There are nine children to my parents -- all of them Atheists. We married into different communities -- different castes. In India, religion is not a problem, but castes is the biggest problem. When I say this, my fellow Indians sometimes think Lavanam is speaking nonsense but, I tell you, 82% of Indians are Hindus. So, if 82% of Indians are Hindu -- if they stick together as one person -- as Hindu, then Muslims, as a minority, cannot do anything. Christians, as a minority, cannot do anything. But Christians and Muslims are able to excel very often over Hindus because these 82% of the population of India are divided into more than 3,000 castes! So, when my friends in India, Hindu fundamentalists, try to create Hindufra that means Hinduism, Hindu, there are Brahmans, there are Sudras, there are Untouchables and there are more than 300 caste people! There are Hindus in India! But there are Muslims in India; there are Christians in India; there are Zhorastrians in India; there are Sikhs in India; there are Buddhists in India. But in India, there are more Hindus. Because the basic identity of the Hindu is more Hindu identity [?] but caste identity! And we have the second largest population in the world [of Muslims]: more than 110 million. That is more than the population of Pakistan. That is more than the population of Bangladesh. Only one country has more Muslims in it in Indonesia than 110 million Muslims in India. So, socially, Muslims are the single largest homogeneous group. Hindus, when they are divided into more than 3,000 castes, no caste has a population of 110 millions. So, with a caste identity, from the caste viewpoint, when Hindus look at Muslims, the caste people feel that they are in the minority. So, the majority in India suffers from the minority complex. If the majority can be made to feel that they are the minority, then there is no Hinduism problem.
Atheists are placed in a very envious position because Atheism has no stigma attached to it historically in India. Atheism has been accepted [as] one of the methods of truth-seeking from time immemorial in India. From the age of Rivas there are from the most ancient texts in the world, they have not accepted the theory of Divine Creation. They try to understand the unknown, not the god. So they said, "The world came first and gods came later."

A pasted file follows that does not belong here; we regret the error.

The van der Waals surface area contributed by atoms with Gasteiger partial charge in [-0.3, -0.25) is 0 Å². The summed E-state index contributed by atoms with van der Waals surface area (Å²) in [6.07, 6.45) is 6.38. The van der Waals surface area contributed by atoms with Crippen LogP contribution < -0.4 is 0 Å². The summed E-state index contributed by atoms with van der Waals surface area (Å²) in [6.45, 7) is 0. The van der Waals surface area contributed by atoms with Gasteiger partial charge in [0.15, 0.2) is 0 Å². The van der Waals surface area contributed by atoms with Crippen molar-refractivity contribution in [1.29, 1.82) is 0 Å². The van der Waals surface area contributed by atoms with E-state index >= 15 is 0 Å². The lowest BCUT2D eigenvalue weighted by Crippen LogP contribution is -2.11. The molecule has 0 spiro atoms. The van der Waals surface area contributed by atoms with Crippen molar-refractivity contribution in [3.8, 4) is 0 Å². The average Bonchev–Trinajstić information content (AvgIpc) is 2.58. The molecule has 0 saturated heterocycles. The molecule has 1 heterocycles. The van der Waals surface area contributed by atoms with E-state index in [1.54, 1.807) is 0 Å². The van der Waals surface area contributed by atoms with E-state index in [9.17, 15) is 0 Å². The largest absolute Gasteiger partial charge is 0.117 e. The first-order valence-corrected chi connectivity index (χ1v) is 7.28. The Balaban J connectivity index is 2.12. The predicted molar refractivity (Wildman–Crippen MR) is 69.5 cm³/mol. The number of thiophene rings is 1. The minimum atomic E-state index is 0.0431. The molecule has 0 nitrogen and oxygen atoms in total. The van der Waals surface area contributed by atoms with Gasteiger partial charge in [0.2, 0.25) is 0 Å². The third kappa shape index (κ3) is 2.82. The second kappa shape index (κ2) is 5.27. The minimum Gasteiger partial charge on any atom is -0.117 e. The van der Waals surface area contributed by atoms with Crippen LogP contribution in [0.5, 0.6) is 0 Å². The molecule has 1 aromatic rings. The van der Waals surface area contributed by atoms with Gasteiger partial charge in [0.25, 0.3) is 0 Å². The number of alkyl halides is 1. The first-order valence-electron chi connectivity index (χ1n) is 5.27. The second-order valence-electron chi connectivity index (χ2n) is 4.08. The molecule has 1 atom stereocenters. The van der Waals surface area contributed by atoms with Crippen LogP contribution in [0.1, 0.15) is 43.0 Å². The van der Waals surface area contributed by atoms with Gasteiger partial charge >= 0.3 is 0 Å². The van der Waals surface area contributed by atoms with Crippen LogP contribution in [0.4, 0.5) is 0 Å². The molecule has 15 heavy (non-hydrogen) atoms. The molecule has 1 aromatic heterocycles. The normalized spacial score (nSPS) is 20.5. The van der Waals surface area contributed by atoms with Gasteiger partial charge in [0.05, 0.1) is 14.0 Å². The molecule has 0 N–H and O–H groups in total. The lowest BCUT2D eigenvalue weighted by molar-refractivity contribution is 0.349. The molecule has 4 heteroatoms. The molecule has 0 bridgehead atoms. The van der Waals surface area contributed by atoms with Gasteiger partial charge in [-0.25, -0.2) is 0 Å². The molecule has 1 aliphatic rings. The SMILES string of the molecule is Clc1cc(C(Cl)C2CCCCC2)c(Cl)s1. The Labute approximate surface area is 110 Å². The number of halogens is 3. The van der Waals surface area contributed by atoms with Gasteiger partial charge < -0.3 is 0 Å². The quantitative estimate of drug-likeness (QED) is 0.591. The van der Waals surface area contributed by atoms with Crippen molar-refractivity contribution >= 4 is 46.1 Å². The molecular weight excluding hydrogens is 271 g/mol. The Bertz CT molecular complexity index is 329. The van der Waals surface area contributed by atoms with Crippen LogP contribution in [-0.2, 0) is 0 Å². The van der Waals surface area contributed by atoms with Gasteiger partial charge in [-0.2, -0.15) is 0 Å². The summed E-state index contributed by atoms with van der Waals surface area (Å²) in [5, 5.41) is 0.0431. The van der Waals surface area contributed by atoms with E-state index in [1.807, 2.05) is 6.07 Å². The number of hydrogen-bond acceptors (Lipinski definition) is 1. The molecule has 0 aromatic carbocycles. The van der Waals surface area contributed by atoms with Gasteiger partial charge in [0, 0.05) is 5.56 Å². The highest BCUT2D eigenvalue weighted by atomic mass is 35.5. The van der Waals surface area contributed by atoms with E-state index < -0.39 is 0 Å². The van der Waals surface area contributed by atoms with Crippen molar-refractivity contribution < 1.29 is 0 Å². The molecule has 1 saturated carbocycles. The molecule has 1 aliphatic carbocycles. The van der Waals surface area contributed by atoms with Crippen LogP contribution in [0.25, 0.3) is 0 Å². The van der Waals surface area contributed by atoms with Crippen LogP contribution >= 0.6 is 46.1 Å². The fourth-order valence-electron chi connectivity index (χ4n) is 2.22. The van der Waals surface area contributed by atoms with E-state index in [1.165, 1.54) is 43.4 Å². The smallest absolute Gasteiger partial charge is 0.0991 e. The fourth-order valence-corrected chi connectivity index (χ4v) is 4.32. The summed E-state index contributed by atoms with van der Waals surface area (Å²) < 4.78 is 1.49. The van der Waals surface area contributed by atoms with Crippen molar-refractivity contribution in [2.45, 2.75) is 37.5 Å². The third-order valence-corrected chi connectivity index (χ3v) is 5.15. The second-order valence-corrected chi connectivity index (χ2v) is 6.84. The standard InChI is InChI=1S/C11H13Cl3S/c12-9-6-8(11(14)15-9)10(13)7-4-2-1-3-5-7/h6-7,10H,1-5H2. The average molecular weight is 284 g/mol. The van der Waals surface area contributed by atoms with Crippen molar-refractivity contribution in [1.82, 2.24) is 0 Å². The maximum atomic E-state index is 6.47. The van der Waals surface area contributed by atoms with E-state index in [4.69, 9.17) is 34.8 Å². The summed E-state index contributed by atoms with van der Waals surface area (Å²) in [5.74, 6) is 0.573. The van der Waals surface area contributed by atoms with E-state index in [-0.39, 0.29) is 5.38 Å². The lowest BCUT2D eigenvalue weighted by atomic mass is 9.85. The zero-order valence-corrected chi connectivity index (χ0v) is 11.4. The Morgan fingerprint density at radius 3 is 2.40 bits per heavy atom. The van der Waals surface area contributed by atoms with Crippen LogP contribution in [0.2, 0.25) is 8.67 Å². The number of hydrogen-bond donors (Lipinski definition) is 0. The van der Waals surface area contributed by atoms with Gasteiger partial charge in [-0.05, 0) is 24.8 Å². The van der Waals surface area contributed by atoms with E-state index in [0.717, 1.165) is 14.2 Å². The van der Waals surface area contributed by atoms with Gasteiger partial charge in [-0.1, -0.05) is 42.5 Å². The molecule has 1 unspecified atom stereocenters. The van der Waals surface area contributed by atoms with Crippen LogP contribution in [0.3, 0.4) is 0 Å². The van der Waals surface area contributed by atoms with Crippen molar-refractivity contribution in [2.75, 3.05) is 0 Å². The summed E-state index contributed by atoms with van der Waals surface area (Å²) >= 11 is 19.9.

As truth cannot be suppressed, so knowledge cannot be suppressed.
So, Atheism has a glorious past. Atheism was important only to the Bhramatical Priests. So, the Atheists have taken the side of the downtrodden people and they are opposed to the caste system, and they are opposed to the superiority of the Brahmans and the priests. Reason is always the enemy of blind belief.
But, to my knowledge, no Atheist was ever killed in India by anybody. They may not like them, they may not agree with them, but there was not that much hate against Atheists in India. There was attraction. Yes, there were killings -- Hindus kill the Buddhists; Hindus killed the Muslims. So there was a lot of different religions in India -- there was a lot of bloodshed and hatred -- but not so much against Atheists. This is something new, and particularly the Western world with a Christian background, should understand this. In India, if Atheism is not hated, why should Atheism be hated in America and Europe and the rest of the world by Christians? If I hate anybody, I become less than that hated. So, why should the Christians make themselves less than they hate? So, this is not for me [but] for the Christians to think about it. And once they think about it, that humanity lives in diversity, perhaps India will be the first society in the world which has accepted diversity. So they have accepted the adage of Live and Let Live. And when they've accepted the adage of Live and Let Live, they try to understand Atheism -- they did not like it. The outcast did not like Atheists. When my father took to Atheism, he was sent out of the family; he was sent out of the caste. There ended the ostracization of the opposition.
My father started the first known Atheist Center in the world in 1940. So, besides reason, what we took is generally, if people think you are an Atheist that means you have no morality. If you are an Atheist, you are a bad person, a wicked person -- you cannot do good things. So, to do good and to be good, god and religion not necessary. And we have taken upon ourselves the responsibility of showing the world that whatever good is done by the religious people and the believers, can also be done by Atheists without reference to god or religion -- and we shall show it. You name anything good thing done by anyone -- by Muslims, Christians or Hindus or anyone in the world, we have done it in India, we have done it in the Atheist Center.
So, every good and any good done by believers in the name of god and religion, can be done by Atheists without any reference to god and religion; and we shall show them!
We have opposed the caste system, we created a caste-less society. We opposed religion, we have created a post religious society. We have opposed the poverty, so we are helping the people doing things that [increase] production -- to get trained in various vocations. We have taken the problems of our children's education, women's education. We are opposed to gender difference and the violence against woman. And we promoted gender equality. There are more women in the Atheist Center than men. Women occupy the highest positions in the Atheist Center. I always make a joke, that because I am a man, they send out as their informational emissary, their minority community man -- that's me -- because women are in the majority in the Atheist Center.